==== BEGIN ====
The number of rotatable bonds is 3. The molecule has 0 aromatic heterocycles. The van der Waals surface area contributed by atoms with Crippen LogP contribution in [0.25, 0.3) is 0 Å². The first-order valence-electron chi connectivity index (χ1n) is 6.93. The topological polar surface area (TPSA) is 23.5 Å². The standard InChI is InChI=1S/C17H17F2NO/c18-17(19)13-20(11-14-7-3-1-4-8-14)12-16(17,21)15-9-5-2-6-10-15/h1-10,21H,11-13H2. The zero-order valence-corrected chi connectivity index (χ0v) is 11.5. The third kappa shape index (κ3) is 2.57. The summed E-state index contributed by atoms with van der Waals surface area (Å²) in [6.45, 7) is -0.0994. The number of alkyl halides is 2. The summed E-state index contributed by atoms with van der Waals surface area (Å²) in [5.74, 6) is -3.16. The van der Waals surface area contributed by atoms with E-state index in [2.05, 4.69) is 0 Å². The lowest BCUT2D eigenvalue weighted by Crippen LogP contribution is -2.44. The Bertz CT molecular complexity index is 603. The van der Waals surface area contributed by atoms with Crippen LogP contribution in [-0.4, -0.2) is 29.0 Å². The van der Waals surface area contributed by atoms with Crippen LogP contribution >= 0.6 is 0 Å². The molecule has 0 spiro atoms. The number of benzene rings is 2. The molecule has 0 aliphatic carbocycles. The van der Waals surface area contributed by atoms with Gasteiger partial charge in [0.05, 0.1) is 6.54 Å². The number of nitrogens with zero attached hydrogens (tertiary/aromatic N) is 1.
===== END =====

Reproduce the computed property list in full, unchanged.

The number of rotatable bonds is 3. The molecule has 0 aromatic heterocycles. The van der Waals surface area contributed by atoms with Crippen LogP contribution in [0.25, 0.3) is 0 Å². The first-order valence-electron chi connectivity index (χ1n) is 6.93. The topological polar surface area (TPSA) is 23.5 Å². The standard InChI is InChI=1S/C17H17F2NO/c18-17(19)13-20(11-14-7-3-1-4-8-14)12-16(17,21)15-9-5-2-6-10-15/h1-10,21H,11-13H2. The zero-order valence-corrected chi connectivity index (χ0v) is 11.5. The third kappa shape index (κ3) is 2.57. The summed E-state index contributed by atoms with van der Waals surface area (Å²) in [6.45, 7) is -0.0994. The number of alkyl halides is 2. The summed E-state index contributed by atoms with van der Waals surface area (Å²) in [5.74, 6) is -3.16. The van der Waals surface area contributed by atoms with E-state index in [2.05, 4.69) is 0 Å². The lowest BCUT2D eigenvalue weighted by Crippen LogP contribution is -2.44. The Bertz CT molecular complexity index is 603. The van der Waals surface area contributed by atoms with Crippen LogP contribution in [-0.4, -0.2) is 29.0 Å². The van der Waals surface area contributed by atoms with Crippen LogP contribution >= 0.6 is 0 Å². The molecule has 0 spiro atoms. The number of benzene rings is 2. The molecule has 0 aliphatic carbocycles. The van der Waals surface area contributed by atoms with Gasteiger partial charge in [0.05, 0.1) is 6.54 Å². The number of nitrogens with zero attached hydrogens (tertiary/aromatic N) is 1.